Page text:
The show that leads into me is puppets making crank phone calls! What is wrong with you?!
Can you believe it’s barely been three years since Jon Stewart stepped down from hosting The Daily Show? When he rocked up to The Late Show in July to drop an anti-Trump rant, it felt like a battle-hardened warrior coming back down the mountain to vanquish the new generation of evil and own everybody’s asses one more time, and somehow it felt like that to me despite the fact that as a financially destitute Millenial Australian, I never actually watched his show (even clips of it were Not Available In My Country). One of my favourite things to think about is America’s shadow over me and my country, and Jon Stewart is a massive part of that – his show, his politics, his rhetoric style have been present in all the Gen-X heavy online groups I’ve traveled in as far back as when I was fifteen in 2006. I’m in the world that Jon Stewart made, and I don’t know how I feel about what I see when I look at it.
His most immediate influence, of course, was on his fans. For years, I’ve been told that the main appeal of the show was in how it let leftists know that they weren’t crazy – that yes, someone saw the same things they did and also thought they were completely fucked up. Unspoken but clear is the fact that Stewart is charismatic and very, very funny – ‘not only does this guy agree with me, but he’s way funnier and smarter than I am, so clearly I’m on the right track’. There’s also the oft-cited note that Daily Show viewers tended to be better informed than, like, CNN or Fox viewers; I’m inclined to agree with the observation that the viewers were already informed when they got to the show, but I’d also suggest that the show did inform a large section of younger, more impressionable viewers, as well as creating an environment where they’d be able to find out more on their own – coming back to me, again, a lot of my early politics were picked up from Daily Show fans who, even when they weren’t quoting the show directly, were bringing Daily Show attitudes and politics into my sphere of influence.
Moving outside my personal experience and into cultural touchstones, Stewart’s influence is clearest in the imitators and students that came in his wake – Last Week Tonight With John Oliver, Full Frontal With Samantha Bee, The Nightly Show With Larry Wilmore. To my eye, all of these shows were made by talented, funny people, but all of them suffer to some degree from trying to play at being The Daily Show and falling just short. Liberals are frequently accused of smugness, and all of these performers and writers end up creating a smug aura because they’re projecting a ‘Jon Stewart voice-of-a-generation can-you-believe-this-shit’ role (Last Week Tonight is the most successful because it consciously has a totally different premise, intending to act as a primer on different issues, and is still burdened by a need to be Like The Daily Show in performance). The thing I find most interesting about Jon Stewart’s actual performance in the clips I have seen is that he’s never trying to be exasperated – he was never setting out to be the voice of a generation of liberals, he was never trying to teach liberalism to the viewer, he was just making jokes and chose to make them out of his genuine exhaustion with politics.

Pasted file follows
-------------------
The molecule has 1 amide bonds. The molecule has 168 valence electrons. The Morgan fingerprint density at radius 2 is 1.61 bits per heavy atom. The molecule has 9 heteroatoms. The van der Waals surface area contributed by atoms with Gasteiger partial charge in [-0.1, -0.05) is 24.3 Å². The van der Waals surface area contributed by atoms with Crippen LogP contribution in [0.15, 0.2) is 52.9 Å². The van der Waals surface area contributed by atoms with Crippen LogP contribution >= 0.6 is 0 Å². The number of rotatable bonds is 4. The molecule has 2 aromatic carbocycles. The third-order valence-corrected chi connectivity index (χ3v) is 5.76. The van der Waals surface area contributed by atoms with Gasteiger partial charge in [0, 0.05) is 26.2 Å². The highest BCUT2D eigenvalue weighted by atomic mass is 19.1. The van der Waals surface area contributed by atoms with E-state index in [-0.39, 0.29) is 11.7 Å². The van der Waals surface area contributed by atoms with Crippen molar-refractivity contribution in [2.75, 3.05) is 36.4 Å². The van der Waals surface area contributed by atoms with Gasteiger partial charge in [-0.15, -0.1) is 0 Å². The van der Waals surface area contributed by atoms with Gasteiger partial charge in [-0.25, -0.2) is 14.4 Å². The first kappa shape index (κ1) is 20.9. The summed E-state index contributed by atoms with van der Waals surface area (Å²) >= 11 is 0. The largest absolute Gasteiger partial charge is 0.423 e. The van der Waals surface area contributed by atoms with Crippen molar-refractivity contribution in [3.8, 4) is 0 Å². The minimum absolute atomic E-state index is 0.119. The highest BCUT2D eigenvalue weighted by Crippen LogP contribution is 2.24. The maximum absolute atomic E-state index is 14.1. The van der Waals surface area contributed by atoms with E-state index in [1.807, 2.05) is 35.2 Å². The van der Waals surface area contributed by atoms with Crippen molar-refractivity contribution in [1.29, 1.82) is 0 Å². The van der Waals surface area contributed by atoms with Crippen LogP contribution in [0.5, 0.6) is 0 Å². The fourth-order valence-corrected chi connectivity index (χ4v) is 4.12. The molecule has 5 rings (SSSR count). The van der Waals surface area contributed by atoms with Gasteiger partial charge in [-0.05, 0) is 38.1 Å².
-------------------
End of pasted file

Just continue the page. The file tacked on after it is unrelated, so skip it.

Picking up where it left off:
My point with all of this is that Stewart inadvertently created an archetype, that of the Exasperated Liberal, who Speaks Truth To Power and Can’t Believe We Have To Keep Dealing With This Shit and Utterly DESTROYS The Enemy (as well as its spin-off, the even more dreadful Exasperated Conservative). I completely believe him when he says TDS was never supposed to be people’s real news source and people should absolutely not take it seriously, but the fact is that people did. You ask me, a humble outsider, to pick the most iconic TDS moments, it would be Indecision 2000, the 9/11 episode, and Stewart’s appearance on (and genuine destruction of) Crossfire, and that really covers the full gamut of what The Daily Show means to me – the first created the show’s day-to-day sense of humour, the second created its sincere beating heart, and the third was a moment of righteous ownage, and of course that’s the one everyone tried to do over and over.